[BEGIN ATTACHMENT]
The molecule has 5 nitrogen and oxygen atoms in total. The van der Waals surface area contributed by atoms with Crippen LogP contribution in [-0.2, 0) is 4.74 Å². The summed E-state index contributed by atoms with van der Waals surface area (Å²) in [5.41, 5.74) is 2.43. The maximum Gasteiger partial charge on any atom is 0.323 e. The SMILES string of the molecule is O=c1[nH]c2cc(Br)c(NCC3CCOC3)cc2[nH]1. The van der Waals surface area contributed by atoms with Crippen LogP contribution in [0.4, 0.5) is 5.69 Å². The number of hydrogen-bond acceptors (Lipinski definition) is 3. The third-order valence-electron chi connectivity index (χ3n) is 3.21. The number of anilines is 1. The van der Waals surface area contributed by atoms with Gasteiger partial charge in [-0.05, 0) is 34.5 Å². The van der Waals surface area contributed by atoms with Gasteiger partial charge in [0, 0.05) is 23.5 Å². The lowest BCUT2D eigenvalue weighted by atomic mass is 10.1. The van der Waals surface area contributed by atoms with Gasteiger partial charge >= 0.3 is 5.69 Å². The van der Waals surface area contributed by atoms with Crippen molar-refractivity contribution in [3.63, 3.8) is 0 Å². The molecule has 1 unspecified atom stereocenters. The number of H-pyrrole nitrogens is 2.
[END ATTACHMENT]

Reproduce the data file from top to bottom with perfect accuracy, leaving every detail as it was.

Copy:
The molecule has 5 nitrogen and oxygen atoms in total. The van der Waals surface area contributed by atoms with Crippen LogP contribution in [-0.2, 0) is 4.74 Å². The summed E-state index contributed by atoms with van der Waals surface area (Å²) in [5.41, 5.74) is 2.43. The maximum Gasteiger partial charge on any atom is 0.323 e. The SMILES string of the molecule is O=c1[nH]c2cc(Br)c(NCC3CCOC3)cc2[nH]1. The van der Waals surface area contributed by atoms with Crippen LogP contribution in [0.4, 0.5) is 5.69 Å². The number of hydrogen-bond acceptors (Lipinski definition) is 3. The third-order valence-electron chi connectivity index (χ3n) is 3.21. The number of anilines is 1. The van der Waals surface area contributed by atoms with Gasteiger partial charge in [-0.05, 0) is 34.5 Å². The van der Waals surface area contributed by atoms with Gasteiger partial charge in [0, 0.05) is 23.5 Å². The lowest BCUT2D eigenvalue weighted by atomic mass is 10.1. The van der Waals surface area contributed by atoms with Gasteiger partial charge >= 0.3 is 5.69 Å². The van der Waals surface area contributed by atoms with Crippen molar-refractivity contribution in [3.63, 3.8) is 0 Å². The molecule has 1 unspecified atom stereocenters. The number of H-pyrrole nitrogens is 2.